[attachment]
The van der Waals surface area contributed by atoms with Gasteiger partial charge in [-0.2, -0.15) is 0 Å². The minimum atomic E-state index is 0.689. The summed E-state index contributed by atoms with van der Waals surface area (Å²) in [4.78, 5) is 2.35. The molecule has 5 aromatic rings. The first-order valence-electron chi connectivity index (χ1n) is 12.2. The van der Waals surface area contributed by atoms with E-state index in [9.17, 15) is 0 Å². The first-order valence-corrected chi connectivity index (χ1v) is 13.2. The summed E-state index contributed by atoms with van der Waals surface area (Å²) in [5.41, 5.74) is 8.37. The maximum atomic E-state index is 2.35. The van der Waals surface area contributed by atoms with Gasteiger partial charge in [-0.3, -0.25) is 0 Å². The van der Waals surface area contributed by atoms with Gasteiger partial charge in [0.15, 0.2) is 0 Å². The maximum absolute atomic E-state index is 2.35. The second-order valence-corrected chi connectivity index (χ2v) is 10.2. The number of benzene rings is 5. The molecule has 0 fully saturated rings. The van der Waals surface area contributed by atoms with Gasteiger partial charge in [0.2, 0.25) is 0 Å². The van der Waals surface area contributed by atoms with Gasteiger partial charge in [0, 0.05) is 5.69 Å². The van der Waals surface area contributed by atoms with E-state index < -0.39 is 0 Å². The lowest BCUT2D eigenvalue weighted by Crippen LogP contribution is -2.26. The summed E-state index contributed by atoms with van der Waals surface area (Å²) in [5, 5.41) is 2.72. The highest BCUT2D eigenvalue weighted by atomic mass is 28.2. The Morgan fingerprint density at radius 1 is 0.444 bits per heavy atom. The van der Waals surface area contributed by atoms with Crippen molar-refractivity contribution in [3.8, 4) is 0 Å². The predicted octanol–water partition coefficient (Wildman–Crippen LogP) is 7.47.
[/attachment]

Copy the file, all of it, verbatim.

The van der Waals surface area contributed by atoms with Gasteiger partial charge in [-0.2, -0.15) is 0 Å². The minimum atomic E-state index is 0.689. The summed E-state index contributed by atoms with van der Waals surface area (Å²) in [4.78, 5) is 2.35. The molecule has 5 aromatic rings. The first-order valence-electron chi connectivity index (χ1n) is 12.2. The van der Waals surface area contributed by atoms with E-state index in [9.17, 15) is 0 Å². The first-order valence-corrected chi connectivity index (χ1v) is 13.2. The summed E-state index contributed by atoms with van der Waals surface area (Å²) in [5.41, 5.74) is 8.37. The maximum atomic E-state index is 2.35. The van der Waals surface area contributed by atoms with Gasteiger partial charge in [-0.3, -0.25) is 0 Å². The van der Waals surface area contributed by atoms with Gasteiger partial charge in [0.15, 0.2) is 0 Å². The maximum absolute atomic E-state index is 2.35. The second-order valence-corrected chi connectivity index (χ2v) is 10.2. The number of benzene rings is 5. The molecule has 0 fully saturated rings. The van der Waals surface area contributed by atoms with Gasteiger partial charge in [0.2, 0.25) is 0 Å². The van der Waals surface area contributed by atoms with Gasteiger partial charge in [0, 0.05) is 5.69 Å². The van der Waals surface area contributed by atoms with E-state index < -0.39 is 0 Å². The lowest BCUT2D eigenvalue weighted by Crippen LogP contribution is -2.26. The summed E-state index contributed by atoms with van der Waals surface area (Å²) in [5, 5.41) is 2.72. The highest BCUT2D eigenvalue weighted by atomic mass is 28.2. The Morgan fingerprint density at radius 1 is 0.444 bits per heavy atom. The van der Waals surface area contributed by atoms with Crippen molar-refractivity contribution in [3.8, 4) is 0 Å². The predicted octanol–water partition coefficient (Wildman–Crippen LogP) is 7.47.